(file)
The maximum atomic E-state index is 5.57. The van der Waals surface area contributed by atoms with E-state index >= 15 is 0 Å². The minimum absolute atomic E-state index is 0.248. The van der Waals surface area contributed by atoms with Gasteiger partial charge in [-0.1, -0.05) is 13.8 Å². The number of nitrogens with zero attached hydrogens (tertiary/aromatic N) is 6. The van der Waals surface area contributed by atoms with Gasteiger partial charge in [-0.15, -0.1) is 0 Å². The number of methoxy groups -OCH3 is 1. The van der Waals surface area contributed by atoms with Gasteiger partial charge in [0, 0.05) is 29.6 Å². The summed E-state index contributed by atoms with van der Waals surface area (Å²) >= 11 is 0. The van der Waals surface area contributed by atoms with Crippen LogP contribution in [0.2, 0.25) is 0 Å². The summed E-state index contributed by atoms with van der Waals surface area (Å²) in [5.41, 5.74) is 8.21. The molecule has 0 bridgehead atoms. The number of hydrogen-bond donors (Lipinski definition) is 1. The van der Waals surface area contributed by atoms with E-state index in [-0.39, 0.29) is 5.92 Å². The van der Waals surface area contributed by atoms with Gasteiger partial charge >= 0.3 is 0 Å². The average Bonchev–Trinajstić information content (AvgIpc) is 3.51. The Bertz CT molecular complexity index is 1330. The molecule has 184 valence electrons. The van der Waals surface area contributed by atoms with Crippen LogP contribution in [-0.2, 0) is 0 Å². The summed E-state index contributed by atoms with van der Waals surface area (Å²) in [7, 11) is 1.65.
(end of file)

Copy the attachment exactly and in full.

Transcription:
The maximum atomic E-state index is 5.57. The van der Waals surface area contributed by atoms with E-state index >= 15 is 0 Å². The minimum absolute atomic E-state index is 0.248. The van der Waals surface area contributed by atoms with Gasteiger partial charge in [-0.1, -0.05) is 13.8 Å². The number of nitrogens with zero attached hydrogens (tertiary/aromatic N) is 6. The van der Waals surface area contributed by atoms with Gasteiger partial charge in [-0.15, -0.1) is 0 Å². The number of methoxy groups -OCH3 is 1. The van der Waals surface area contributed by atoms with Gasteiger partial charge in [0, 0.05) is 29.6 Å². The summed E-state index contributed by atoms with van der Waals surface area (Å²) >= 11 is 0. The van der Waals surface area contributed by atoms with Crippen LogP contribution in [0.2, 0.25) is 0 Å². The summed E-state index contributed by atoms with van der Waals surface area (Å²) in [5.41, 5.74) is 8.21. The molecule has 0 bridgehead atoms. The number of hydrogen-bond donors (Lipinski definition) is 1. The van der Waals surface area contributed by atoms with E-state index in [-0.39, 0.29) is 5.92 Å². The van der Waals surface area contributed by atoms with Gasteiger partial charge >= 0.3 is 0 Å². The average Bonchev–Trinajstić information content (AvgIpc) is 3.51. The Bertz CT molecular complexity index is 1330. The molecule has 184 valence electrons. The van der Waals surface area contributed by atoms with Crippen LogP contribution in [-0.2, 0) is 0 Å². The summed E-state index contributed by atoms with van der Waals surface area (Å²) in [7, 11) is 1.65.